New stocks of galip nut arrive in PNG supermarkets
Papua New Guinea and Australian researchers have redoubled their efforts to ensure a steady supply of the popular galip nut products, with new stocks now back on supermarket shelves in Port Moresby.
The city’s biggest retail company, City Pharmacy Limited (CPL) took delivery of new stocks over the Christmas holidays, with ongoing monthly supplies planned over the coming year.
The development of the galip nut (Canarium indicum) industry is supported through ongoing ACIAR research with the National Agriculture Research Institute (NARI).
NARI Commercialisation Manager Scott Needham said there had been some challenges with production of galip in 2020, but efforts are now underway to use this research to increase production and provide insights to benefit the development of this new industry.
‘In the last five months, new strategies have been put in place to increase purchase and production of galip nut. The recovery of dried nut has been very low after all the processing and food safety steps have been undertaken and this is a challenge we are working to overcome.
The project has increased the number of casual staff to about 53 with a combined salary of more than PGK 100,000 Kina (AUD 36, 682). Additional equipment has also been introduced to further increase production.
New buying points have been established and a contact database supported by awareness to also encourage farmers to sell their harvested galip nuts.
‘We are now working with a total of 1,437 farmer across 77 villages in East New Britain. There are also plans to purchase galip nuts from New Ireland, Manus, West New Britain and Bougainville, should this year’s trials prove successful,’ said Mr Needham.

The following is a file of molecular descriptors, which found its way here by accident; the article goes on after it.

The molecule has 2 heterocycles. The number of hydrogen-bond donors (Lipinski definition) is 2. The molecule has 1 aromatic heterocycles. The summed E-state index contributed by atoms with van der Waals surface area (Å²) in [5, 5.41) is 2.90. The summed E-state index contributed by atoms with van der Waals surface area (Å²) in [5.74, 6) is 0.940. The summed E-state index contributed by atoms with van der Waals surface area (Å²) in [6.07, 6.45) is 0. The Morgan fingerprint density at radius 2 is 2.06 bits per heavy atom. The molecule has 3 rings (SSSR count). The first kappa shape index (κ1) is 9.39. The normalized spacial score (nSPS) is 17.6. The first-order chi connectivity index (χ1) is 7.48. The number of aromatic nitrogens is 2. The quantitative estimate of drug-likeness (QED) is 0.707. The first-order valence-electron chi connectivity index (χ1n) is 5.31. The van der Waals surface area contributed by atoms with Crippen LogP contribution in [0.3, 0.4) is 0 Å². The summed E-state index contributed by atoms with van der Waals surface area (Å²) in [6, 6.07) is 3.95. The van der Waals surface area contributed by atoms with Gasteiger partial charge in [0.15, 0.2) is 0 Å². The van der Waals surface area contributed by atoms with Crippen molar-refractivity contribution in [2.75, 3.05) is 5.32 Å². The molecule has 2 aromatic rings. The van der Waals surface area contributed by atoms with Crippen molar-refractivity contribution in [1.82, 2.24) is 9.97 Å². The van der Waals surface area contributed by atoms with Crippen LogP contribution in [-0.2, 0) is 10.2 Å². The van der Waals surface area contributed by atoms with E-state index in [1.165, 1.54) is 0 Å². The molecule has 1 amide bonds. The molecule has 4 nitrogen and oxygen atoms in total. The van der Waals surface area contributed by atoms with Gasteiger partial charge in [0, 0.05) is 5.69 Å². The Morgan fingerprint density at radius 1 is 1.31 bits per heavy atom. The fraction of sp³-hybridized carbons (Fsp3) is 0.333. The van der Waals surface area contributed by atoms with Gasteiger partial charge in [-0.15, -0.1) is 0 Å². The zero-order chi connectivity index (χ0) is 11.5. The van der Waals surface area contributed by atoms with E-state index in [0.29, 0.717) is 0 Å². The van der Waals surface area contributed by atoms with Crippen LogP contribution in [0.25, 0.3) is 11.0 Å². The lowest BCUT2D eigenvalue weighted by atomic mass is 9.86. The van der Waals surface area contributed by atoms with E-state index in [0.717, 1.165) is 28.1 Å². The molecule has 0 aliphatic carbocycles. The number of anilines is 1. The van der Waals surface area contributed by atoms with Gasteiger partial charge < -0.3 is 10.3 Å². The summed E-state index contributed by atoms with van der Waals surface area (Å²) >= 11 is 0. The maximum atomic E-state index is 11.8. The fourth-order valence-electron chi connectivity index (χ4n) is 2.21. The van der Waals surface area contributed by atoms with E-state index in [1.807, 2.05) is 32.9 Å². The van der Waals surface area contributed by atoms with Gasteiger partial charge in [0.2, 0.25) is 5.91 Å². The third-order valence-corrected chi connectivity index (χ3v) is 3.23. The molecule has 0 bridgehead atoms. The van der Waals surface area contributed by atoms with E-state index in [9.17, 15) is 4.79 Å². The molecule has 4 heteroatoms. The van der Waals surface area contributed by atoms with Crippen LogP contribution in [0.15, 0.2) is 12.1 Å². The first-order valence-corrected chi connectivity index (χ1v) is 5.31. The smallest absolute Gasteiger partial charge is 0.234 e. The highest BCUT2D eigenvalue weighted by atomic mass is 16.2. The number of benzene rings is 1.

ACIAR Forest Research Program Manager Dr Nora Devoe welcomed the progress to date. ‘This is a great achievement for the project, that is looking to increase production of the indigenous nut in PNG.
‘Working with our long-time partner NARI, the project aims to foster increased participation from the private sector in domestic and export markets for galip nuts,’ Dr Devoe said.
’This is also a win for local farmers. ‘We want local farmers to be able to participate at different levels of the galip nut value chain.
‘Already we’ve seen thousands of local farmers, many of them women, benefitting from selling galip nuts directly to the factory. There are also some women who are making products from galip nuts like cakes, biscuits and bread and selling at the markets,’ said Dr Devoe.
The ACIAR project is a partnership between NARI, Griffith University and the University of Adelaide.
The galip nut tree, has been cultivated in Melanesia for thousands of years. It is nutrient-rich and has been described as having a similar composition to macadamia nuts, with a milky smooth flavour when raw and nutty yet crisp texture when roasted. Consumer demand exceeded supply when the initial trials were commenced in 2018-19.